Yesterday was the second day of Google’s I/O event at the Moscone Center in San Francisco. For those of you that haven’t been following the event, announcements regarding Google Apps, Wave, and other web tools came out of the ‘Day 1 keynote‘. One the other hand, Day 2’s topic of focus was Android and Google TV. The event, which sold out 10 weeks earlier, had more than 5,000 attendees from 66 countries and over 200 speakers participating in over 100 technical sessions. That’s not counting the 25,000 YouTube viewers that joined the keynote’s live stream on just the first day.
State of Android
The event began with Vic Gundotra, Google’s VP of Engineering, taking the stage. His first point of topic? Apple backlash. He stated that a world without Android would mean “one man, one company, one device, and one carrier.” While directly referencing Steve Jobs, Apple, the iPhone, and AT&T, he touted Android as an open platform with choices, innovation, and options.
Next, Gundotra went through an annual “Android Report Card.” Since the mobile operating system first made its debut 18 months ago, there have been 60 compatible handsets from 21 manufacturers in 48 countries for 59 carriers. In February 2010, there were about 60,000 Android devices being activated each day. Today, Google now activates over 100,000 new units per day.
As for Google’s Navigator, the application has offered over 1 billion miles of free voice-guided turn-by-turn directions in less than six months. Google’s mobile search traffic has grown by 500% since 2008. The Android Marketplace now offers a selection of over 50,000 applications created by over 180,000 developers.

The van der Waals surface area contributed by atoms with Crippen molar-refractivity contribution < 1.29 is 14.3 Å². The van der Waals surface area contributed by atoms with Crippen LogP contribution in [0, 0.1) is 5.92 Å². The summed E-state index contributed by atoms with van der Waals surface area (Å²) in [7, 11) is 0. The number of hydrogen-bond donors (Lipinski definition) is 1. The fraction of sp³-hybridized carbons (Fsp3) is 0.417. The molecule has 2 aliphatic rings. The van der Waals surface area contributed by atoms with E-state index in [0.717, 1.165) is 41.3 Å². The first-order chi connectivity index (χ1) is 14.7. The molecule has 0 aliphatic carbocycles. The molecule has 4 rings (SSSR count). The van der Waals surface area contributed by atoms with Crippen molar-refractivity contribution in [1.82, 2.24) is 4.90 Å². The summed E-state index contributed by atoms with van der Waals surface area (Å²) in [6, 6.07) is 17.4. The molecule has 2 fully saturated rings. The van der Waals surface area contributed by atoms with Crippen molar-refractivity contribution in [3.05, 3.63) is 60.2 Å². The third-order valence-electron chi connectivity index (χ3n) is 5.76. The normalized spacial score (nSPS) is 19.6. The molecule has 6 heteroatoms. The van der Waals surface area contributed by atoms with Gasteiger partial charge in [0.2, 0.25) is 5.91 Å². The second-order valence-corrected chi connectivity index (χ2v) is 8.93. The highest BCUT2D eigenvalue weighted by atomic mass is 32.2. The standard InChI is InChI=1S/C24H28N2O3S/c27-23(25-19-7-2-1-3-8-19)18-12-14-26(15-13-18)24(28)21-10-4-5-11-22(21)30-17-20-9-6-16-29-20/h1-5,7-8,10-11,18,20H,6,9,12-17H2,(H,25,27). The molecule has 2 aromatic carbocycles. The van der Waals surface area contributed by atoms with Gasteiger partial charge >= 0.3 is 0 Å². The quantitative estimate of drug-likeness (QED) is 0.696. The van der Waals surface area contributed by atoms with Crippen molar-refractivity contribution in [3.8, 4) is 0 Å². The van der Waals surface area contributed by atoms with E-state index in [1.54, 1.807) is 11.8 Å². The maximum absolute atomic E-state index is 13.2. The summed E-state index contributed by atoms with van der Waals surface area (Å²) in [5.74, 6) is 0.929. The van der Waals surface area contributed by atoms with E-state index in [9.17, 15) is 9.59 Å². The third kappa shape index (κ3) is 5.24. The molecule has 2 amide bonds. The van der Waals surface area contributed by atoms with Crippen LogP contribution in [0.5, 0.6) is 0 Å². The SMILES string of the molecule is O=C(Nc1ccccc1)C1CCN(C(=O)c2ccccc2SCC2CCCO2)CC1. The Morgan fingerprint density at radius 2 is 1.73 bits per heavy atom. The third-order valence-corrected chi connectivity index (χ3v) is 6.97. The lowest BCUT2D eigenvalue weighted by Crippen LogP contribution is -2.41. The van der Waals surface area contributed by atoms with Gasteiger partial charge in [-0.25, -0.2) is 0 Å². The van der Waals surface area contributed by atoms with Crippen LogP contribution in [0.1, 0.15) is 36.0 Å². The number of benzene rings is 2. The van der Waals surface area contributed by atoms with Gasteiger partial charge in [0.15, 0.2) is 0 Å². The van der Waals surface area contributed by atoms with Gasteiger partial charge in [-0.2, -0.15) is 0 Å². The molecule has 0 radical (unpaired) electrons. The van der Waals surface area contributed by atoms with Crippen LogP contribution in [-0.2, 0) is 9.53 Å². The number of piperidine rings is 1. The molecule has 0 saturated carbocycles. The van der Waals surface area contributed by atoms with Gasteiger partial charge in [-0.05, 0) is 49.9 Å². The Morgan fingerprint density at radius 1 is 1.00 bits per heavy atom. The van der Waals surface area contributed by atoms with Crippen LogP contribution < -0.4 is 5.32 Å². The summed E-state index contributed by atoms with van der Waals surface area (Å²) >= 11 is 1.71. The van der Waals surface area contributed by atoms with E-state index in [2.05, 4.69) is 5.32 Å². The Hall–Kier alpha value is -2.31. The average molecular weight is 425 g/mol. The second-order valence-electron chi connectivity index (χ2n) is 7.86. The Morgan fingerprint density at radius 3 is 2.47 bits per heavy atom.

Android v2.2: Codename Froyo
Gundotra then leaped into demos of the latest updates to the new mobile operating system. He stated that Google’s focus was on speed, efficiency, and automation.
Just-In-Time (JIT) Compiler – 2x-5x speed improvements for applications on existing hardware.
Enterprise Support – Support for Microsoft Exchange. Other features include Auto-Discovery, Security Policies, Remote Wipe, Global Address List lookups, or even Device Admin APIs.
API Data Backup – While Android helps users take existing Apps to new devices, unfortunately the data within them wouldn’t transfer. Gundotra offered an example of his fitness App transferring over to his new phone without all the history moving with it. The new backup protocol allows exactly that to happen.
Android Intent (Cloud-To-Device) – Allows pushing data to a mobile device from a Chrome browser. For example, if you don’t have time to finish reading a web page on your computer, the “Send To Phone” feature will automatically launch the browser and load the URL instantly on your Android device. The same happens for an address. Using the same sync feature automatically launches the navigation software and begins retrieving directions wirelessly.
Tethering and Mobile Hotspot – Built-in support for portable hotspots for up to eight users. 3rd party developers can customize it, but don’t need to build it from scratch.
Adobe Flash 10.1 and AIR – While Apple threw Flash out the door and embraced HTML5, Google believes in support for both. The next update will bring access to the “full web”.
Search Improvements – Although Android has a decent search feature which has a scope of first party apps and the web, improvements are coming. The next iteration will offer plugs for developers to let users search within an Application’s data.